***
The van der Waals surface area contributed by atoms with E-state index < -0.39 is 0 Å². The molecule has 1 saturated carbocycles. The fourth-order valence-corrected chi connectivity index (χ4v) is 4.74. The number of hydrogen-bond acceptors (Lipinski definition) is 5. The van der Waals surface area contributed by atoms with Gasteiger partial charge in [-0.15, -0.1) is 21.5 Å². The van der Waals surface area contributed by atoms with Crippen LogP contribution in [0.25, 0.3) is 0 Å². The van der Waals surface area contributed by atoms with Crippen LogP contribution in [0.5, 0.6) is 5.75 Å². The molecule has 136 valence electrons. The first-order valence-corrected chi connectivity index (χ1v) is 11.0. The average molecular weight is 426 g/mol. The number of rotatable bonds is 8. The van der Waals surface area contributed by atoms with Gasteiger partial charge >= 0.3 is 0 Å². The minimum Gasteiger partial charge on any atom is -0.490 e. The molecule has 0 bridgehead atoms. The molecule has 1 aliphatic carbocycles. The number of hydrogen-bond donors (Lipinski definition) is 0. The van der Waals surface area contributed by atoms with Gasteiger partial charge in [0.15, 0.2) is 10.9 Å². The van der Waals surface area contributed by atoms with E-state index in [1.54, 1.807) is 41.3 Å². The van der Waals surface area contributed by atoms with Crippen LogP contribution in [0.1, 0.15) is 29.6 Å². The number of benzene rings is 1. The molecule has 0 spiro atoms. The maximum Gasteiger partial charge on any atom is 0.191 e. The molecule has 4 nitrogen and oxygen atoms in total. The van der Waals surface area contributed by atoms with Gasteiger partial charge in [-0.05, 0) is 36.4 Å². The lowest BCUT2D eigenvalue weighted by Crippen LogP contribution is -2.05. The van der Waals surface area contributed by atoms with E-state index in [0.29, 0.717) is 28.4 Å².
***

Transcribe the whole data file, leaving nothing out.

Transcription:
The van der Waals surface area contributed by atoms with E-state index < -0.39 is 0 Å². The molecule has 1 saturated carbocycles. The fourth-order valence-corrected chi connectivity index (χ4v) is 4.74. The number of hydrogen-bond acceptors (Lipinski definition) is 5. The van der Waals surface area contributed by atoms with Gasteiger partial charge in [-0.15, -0.1) is 21.5 Å². The van der Waals surface area contributed by atoms with Crippen LogP contribution in [0.25, 0.3) is 0 Å². The van der Waals surface area contributed by atoms with Crippen LogP contribution in [0.5, 0.6) is 5.75 Å². The molecule has 136 valence electrons. The first-order valence-corrected chi connectivity index (χ1v) is 11.0. The average molecular weight is 426 g/mol. The number of rotatable bonds is 8. The van der Waals surface area contributed by atoms with Gasteiger partial charge >= 0.3 is 0 Å². The minimum Gasteiger partial charge on any atom is -0.490 e. The molecule has 0 bridgehead atoms. The molecule has 1 aliphatic carbocycles. The number of hydrogen-bond donors (Lipinski definition) is 0. The van der Waals surface area contributed by atoms with Gasteiger partial charge in [0.15, 0.2) is 10.9 Å². The van der Waals surface area contributed by atoms with E-state index in [1.54, 1.807) is 41.3 Å². The van der Waals surface area contributed by atoms with Crippen LogP contribution in [0.1, 0.15) is 29.6 Å². The number of benzene rings is 1. The molecule has 0 spiro atoms. The maximum Gasteiger partial charge on any atom is 0.191 e. The molecule has 4 nitrogen and oxygen atoms in total. The van der Waals surface area contributed by atoms with Gasteiger partial charge in [-0.05, 0) is 36.4 Å². The lowest BCUT2D eigenvalue weighted by Crippen LogP contribution is -2.05. The van der Waals surface area contributed by atoms with E-state index in [0.29, 0.717) is 28.4 Å².